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Happy Christmas (all major credit cards accepted)

On Mega Monday, the day this week which apparently marks the peak moment in the year for internet sales, I received an email from a fellow author. In chummy tones, he invited all of those in his internet address book to mark the day by going online to purchase his latest book. A link to the relevant page on Amazon was provided. He closed with the usual Christmas good wishes to all his friends.

For the briefest of moments, I was mildly shocked. The author in question – who, since his sales pitch was in a personal email, should remain anonymous – is a rather chipper Englishman, as far from being a vulgar hustler as one could imagine. Yet here he was, promoting his own work to friends in the run-up to Christmas. At first glance, it seemed like an act of wilful desperation.

Then I remembered those personalised, boastful Christmas cards with which the senders mark a religious festival by featuring photographs of their happy family, their pets or perhaps some piece of artwork which they or their children have done. These cards may not be flogging a product quite as openly as the email from my friend, but they are engaged, rather less honestly, in the same business.

When David Cameron’s office sends out his cards this year, the tasteful black-and-white portrait – pictured above – of his family in a relaxed moment is a marketing shot, nothing else. His wife looks pretty, the children look cute, while Cameron, gazing into the eyes of his handicapped child, is the very model of a modern, caring dad.

The truth is that none of us can now afford to be too dismissive of those engaged, for different reasons, in self-promotion. One of the side-effects of these economic times is to remind working adults, whether they are freelance or employed, that they can really only depend on themselves. Suddenly the decent, self-effacing modesty which used to be so admirable is a luxury that few of us can afford.

The economic unit on which we depend can expel us into the cold, or disappear altogether. The ever-reliable source of revenue has had to review priorities, make tough choices.

Once, self-promotion was propelled by a desire for cash or advancement. Now it may just be a matter of survival. Many people, for the first time in years, and perhaps ever, find themselves having to look for work, to make difficult calls, to go out into a chilly, hostile economic environment and sell themselves.

It is no longer enough to assume that one’s expertise or personality will speak for itself. In the short term, those best equipped to survive in the recession may be the pushy and over-confident, but soon we shall all have to play the same game.

The self-employed may be learning the lesson sooner than others. As my writer friend discovered, the internet rewrites the rules of self-promotion.

Those with their own websites are learning how to present online an idealised version of themselves and the work or service they are offering, in a way that is not so dissimilar to that of those sad people who lurk in chat-rooms under false identities.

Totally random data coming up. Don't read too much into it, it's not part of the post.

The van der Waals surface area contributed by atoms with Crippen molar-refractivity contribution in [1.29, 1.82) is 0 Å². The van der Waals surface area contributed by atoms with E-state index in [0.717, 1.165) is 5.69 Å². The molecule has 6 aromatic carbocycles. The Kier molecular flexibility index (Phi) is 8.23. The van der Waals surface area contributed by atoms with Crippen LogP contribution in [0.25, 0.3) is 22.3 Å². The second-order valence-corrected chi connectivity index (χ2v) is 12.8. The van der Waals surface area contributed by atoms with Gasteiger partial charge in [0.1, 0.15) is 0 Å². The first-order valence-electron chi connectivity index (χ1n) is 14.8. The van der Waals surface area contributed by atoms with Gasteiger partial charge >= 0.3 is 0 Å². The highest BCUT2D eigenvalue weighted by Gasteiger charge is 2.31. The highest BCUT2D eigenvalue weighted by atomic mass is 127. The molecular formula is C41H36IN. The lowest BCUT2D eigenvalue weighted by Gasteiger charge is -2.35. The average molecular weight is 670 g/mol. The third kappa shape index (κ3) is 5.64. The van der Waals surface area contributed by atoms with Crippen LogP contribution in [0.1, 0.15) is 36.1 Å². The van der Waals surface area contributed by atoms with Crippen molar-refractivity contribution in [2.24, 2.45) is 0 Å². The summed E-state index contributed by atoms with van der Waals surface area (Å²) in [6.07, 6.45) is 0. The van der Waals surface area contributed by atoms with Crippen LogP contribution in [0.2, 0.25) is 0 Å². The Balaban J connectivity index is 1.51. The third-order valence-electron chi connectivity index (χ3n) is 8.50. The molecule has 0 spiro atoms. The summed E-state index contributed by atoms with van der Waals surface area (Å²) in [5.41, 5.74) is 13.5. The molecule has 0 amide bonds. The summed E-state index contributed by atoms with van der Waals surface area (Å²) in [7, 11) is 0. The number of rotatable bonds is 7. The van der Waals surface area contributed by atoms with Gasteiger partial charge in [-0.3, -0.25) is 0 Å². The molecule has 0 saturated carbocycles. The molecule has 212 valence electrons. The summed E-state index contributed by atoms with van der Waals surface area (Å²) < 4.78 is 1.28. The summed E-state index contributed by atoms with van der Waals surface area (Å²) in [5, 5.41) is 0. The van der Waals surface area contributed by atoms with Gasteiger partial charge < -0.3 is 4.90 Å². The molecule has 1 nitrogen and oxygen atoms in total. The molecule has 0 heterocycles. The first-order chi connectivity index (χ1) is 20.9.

When people like my friend abandon protocol and, in the face of etiquette and social approval, begin to hustle their products even among friends, something interesting is going on. Reserve is in retreat. Low self-esteem is for wimps. Perhaps, in the end, a more honest and open professional world will emerge from all this. For the moment though, we should get used to the idea that we are each our own little economic unit, whose sales team are going to have to work overtime.

Be careful what you say about Simon Cowell

A small but informative insight into the power wielded by the new generation of celebrities has been provided by the news that some clients of the pop impresario Simon Cowell are legally constrained from criticising him. Lawyers for the man who became famous by being rude to the public on The X Factor have ensured there is no danger of his receiving the same treatment. When signing up to his company, any winner of the talent show is legally bound not to make “unduly negative, critical or derogatory” comments about Cowell or his colleagues.

I rather hope the editor to whom I have just delivered a children’s book has not read this story in the press. She was concerned that one of my characters, Cy Smoothe, the ludicrously vain presenter of a talent show, might just possibly be thought to bear similarities to Cowell. I argued that we live in a grown-up, satirical age and the idea of a famous, powerful person being upset by the innocent laughter of children was quite absurd. Perhaps I was wrong and Cy – I mean, Simon – will sue me for being unduly negative and derogatory.

Another blow to our shopkeepers

The proposed legislation banning the display of any kind of tobacco will be yet another blow against small shopkeepers and in favour of supermarket chains. It is also based on an intellectually peculiar argument. If the display of an item is deemed to be advertising and condoning it, where does that leave pornographic magazines, which will still be visible on shelves? And why is it quite acceptable for my local supermarket to place a large display of alcohol in the part of the shop most visited by teenagers?